Prince William marries Catherine Middleton
My day started at 5 am but our coverage plans started in January. It’s been a long slog, but finally the big day for Prince William, Kate Middleton and the world’s media had arrived! I hadn’t slept well the night before, partly because the central London hotel room was noisy and hot but partly down to my mind racing through a checklist – have I got this cable…. when should I fire that camera, will I be able to edit and send my pictures…. the list goes on.
I arrived at my office, put on my suit and tie. Shall I wear my walking boots or wear my smart shoes – it’s going to be a long day standing. Unusually I opted for the shoes and made my way to Westminster Abbey toting two bags and a tripod. According to reports, more than 8000 journalists were accredited to cover the Royal Wedding, of which there must have been 500+ photographers outside the Abbey, along the procession route and stationed opposite Buckingham Palace. I was one of a small handful of photographers inside the Abbey. I managed to grab a cup of coffee with a few of the other photographers who were assigned various positions inside. We all know each other and are fairly “well-seasoned”. But we all readily admit the butterflies are floating – we were all nervous.
After negotiating “airport” style security I took my position on The Abbots Pew, just inside the Great West Door. Various members of The Royal family would arrive culminating with the bride and her father. I’d already composed the picture in my head – Kate and her father would walk past the Tomb of the Unknown Soldier and up the aisle. Nobody knew what her dress was going to look like, but it was going to be spectacular. I had only a few seconds to capture it all, so for insurance I set up two cameras on a tripod triggered by remotes. Every time I made a picture, I had two other different versions. Just in case!
Five trumpeters in all their finery made their way onto the balcony where I was positioned. A couple of them limbering up blowing air through their lips – like horses shooing a fly. My palms were sweating, one last check of my camera settings – The Queen was due to arrive. Things were starting to happen fast. I did a few wide angle pictures to capture the ambience of the Abbey, I photographed David Beckham and wife Victoria sitting just below, Elton John was opposite. Who else could I pick out from the crowds? All the time telling myself to relax. I’ve being doing this job for 20 years, and occasionally the nerves “jingle and jangle”. But we were nearly there. It’d all be over soon – you get a feeling I can only describe as something like you get on a trip to the dentist.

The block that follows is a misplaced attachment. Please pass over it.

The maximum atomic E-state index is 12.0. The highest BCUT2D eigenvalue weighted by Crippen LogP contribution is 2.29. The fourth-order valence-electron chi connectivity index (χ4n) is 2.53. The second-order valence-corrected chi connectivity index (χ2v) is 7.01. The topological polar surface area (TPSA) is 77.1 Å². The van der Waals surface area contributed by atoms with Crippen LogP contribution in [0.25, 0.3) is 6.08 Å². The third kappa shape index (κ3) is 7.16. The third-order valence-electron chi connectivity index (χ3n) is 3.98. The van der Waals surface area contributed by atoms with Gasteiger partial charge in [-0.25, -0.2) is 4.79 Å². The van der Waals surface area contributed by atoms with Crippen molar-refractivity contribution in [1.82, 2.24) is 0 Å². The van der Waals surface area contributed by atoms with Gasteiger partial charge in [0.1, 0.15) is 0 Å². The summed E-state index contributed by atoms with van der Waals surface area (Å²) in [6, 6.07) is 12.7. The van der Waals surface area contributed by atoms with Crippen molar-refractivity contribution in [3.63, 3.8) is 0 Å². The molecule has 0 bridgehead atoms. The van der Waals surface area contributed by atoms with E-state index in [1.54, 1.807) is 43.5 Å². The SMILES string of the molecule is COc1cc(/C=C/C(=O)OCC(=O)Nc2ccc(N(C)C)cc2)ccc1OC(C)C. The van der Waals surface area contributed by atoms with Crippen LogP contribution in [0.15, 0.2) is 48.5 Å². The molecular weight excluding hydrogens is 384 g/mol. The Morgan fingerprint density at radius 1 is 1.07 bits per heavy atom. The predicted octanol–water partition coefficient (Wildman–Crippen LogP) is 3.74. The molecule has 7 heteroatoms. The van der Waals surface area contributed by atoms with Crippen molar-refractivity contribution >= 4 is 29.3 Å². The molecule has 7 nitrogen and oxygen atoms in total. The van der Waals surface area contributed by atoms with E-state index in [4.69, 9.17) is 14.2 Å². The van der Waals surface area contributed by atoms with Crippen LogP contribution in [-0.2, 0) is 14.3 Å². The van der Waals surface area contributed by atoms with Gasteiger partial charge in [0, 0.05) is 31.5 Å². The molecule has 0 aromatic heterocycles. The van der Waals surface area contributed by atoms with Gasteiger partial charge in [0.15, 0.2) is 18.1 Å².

And when the bride arrived it was spectacular. The bells were peeling, her sister rearranged the train of the dress, Kate looked through her veil and smiled at her father. I’m lucky to witness the event – a small moment of British history. A privilege. One of the perks of being a press photographer or photojournalist.
Once they had walked past and up the aisle I had a few minutes to download my camera cards and “do” a first edit. I was speedily trying to pick the best pictures and queue them up on my laptop ready to send back to the awaiting editors chomping at the bit in the office. But the minutes whizzed along and it was nearly time to get ready for the “outs”. The money shot! I glanced over to a nearby television monitor I could tell we were getting close.
I could see Prince William and Catherine, now The Duke and Duchess of Cambridge, as they walked back out along the aisle. I tracked them with a 300mm lens for as long as I dare before changing to a slightly shorter zoom lens. Also getting ready to shoot the remote camera as they passed the tomb in the floor. I have to admit I was waiting and hoping Kate would place her wedding posy on the tomb – a tradition from previous royal weddings. This would have been good for me and only me. But it didn’t happen, perhaps she forgot or other plans had been made. But it was still a nice picture as the couple passed by Elton John and other guests on their way to see the public camped outside the Abbey.
And once they had gone I waited for a few minutes photographing The Queen and The Prince of Wales before hastily packing away my equipment. I now needed to make it to
one of our internet cables -specially installed outside so I could send the pictures. The world’s media has a ravenous appetite when it comes to Royal Wedding pictures!
Rushing out of the Abbey, a few seconds wasted being interviewed for a television crew! It was beginning to dawn on me just what I’d witnessed. Wow. But I still thought the best moment for me was when she arrived, minutes away from joining Britain’s Royal Family. Outside I eventually found a colleague and a LAN cable, after a few minutes and a few technical problems – a slightly heated conversation with a technician I connected to the internet and my pictures were going. I’d selected 50 frames and sent them “raw” to the office. The editors can deal with it. I gotta run, I need to be on Downing Street as soon as I can – they’re having a street party. And I’m to the next assignment.